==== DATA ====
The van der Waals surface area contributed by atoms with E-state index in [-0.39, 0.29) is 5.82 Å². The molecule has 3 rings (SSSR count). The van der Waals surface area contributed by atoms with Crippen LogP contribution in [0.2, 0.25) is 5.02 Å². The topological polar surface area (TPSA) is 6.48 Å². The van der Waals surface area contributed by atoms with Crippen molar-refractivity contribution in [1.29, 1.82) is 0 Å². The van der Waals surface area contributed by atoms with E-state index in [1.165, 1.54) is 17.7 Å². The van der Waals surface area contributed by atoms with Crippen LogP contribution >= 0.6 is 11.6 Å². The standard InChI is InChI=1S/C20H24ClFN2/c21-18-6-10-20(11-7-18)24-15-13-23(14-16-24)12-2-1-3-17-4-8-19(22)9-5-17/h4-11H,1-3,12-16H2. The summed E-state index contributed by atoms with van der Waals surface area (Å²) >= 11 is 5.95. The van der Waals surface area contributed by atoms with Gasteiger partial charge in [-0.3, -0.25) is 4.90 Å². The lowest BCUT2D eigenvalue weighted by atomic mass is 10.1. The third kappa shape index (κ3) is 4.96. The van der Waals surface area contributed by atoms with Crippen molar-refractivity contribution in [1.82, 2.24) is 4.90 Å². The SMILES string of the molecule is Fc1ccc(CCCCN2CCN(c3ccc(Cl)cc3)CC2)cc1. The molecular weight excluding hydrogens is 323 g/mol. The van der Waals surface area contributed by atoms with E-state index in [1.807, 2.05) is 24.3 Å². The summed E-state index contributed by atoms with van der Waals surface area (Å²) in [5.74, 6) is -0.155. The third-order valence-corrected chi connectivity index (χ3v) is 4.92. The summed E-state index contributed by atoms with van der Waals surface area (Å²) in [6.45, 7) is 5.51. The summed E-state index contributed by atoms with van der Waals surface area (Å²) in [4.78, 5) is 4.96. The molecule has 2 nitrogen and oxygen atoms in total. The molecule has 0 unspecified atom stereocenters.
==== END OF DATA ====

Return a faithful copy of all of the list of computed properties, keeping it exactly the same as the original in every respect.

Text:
The van der Waals surface area contributed by atoms with E-state index in [-0.39, 0.29) is 5.82 Å². The molecule has 3 rings (SSSR count). The van der Waals surface area contributed by atoms with Crippen LogP contribution in [0.2, 0.25) is 5.02 Å². The topological polar surface area (TPSA) is 6.48 Å². The van der Waals surface area contributed by atoms with Crippen molar-refractivity contribution in [1.29, 1.82) is 0 Å². The van der Waals surface area contributed by atoms with E-state index in [1.165, 1.54) is 17.7 Å². The van der Waals surface area contributed by atoms with Crippen LogP contribution >= 0.6 is 11.6 Å². The standard InChI is InChI=1S/C20H24ClFN2/c21-18-6-10-20(11-7-18)24-15-13-23(14-16-24)12-2-1-3-17-4-8-19(22)9-5-17/h4-11H,1-3,12-16H2. The summed E-state index contributed by atoms with van der Waals surface area (Å²) >= 11 is 5.95. The van der Waals surface area contributed by atoms with Gasteiger partial charge in [-0.3, -0.25) is 4.90 Å². The lowest BCUT2D eigenvalue weighted by atomic mass is 10.1. The third kappa shape index (κ3) is 4.96. The van der Waals surface area contributed by atoms with Crippen molar-refractivity contribution in [1.82, 2.24) is 4.90 Å². The SMILES string of the molecule is Fc1ccc(CCCCN2CCN(c3ccc(Cl)cc3)CC2)cc1. The molecular weight excluding hydrogens is 323 g/mol. The van der Waals surface area contributed by atoms with E-state index in [1.807, 2.05) is 24.3 Å². The summed E-state index contributed by atoms with van der Waals surface area (Å²) in [5.74, 6) is -0.155. The third-order valence-corrected chi connectivity index (χ3v) is 4.92. The summed E-state index contributed by atoms with van der Waals surface area (Å²) in [6.45, 7) is 5.51. The summed E-state index contributed by atoms with van der Waals surface area (Å²) in [4.78, 5) is 4.96. The molecule has 2 nitrogen and oxygen atoms in total. The molecule has 0 unspecified atom stereocenters.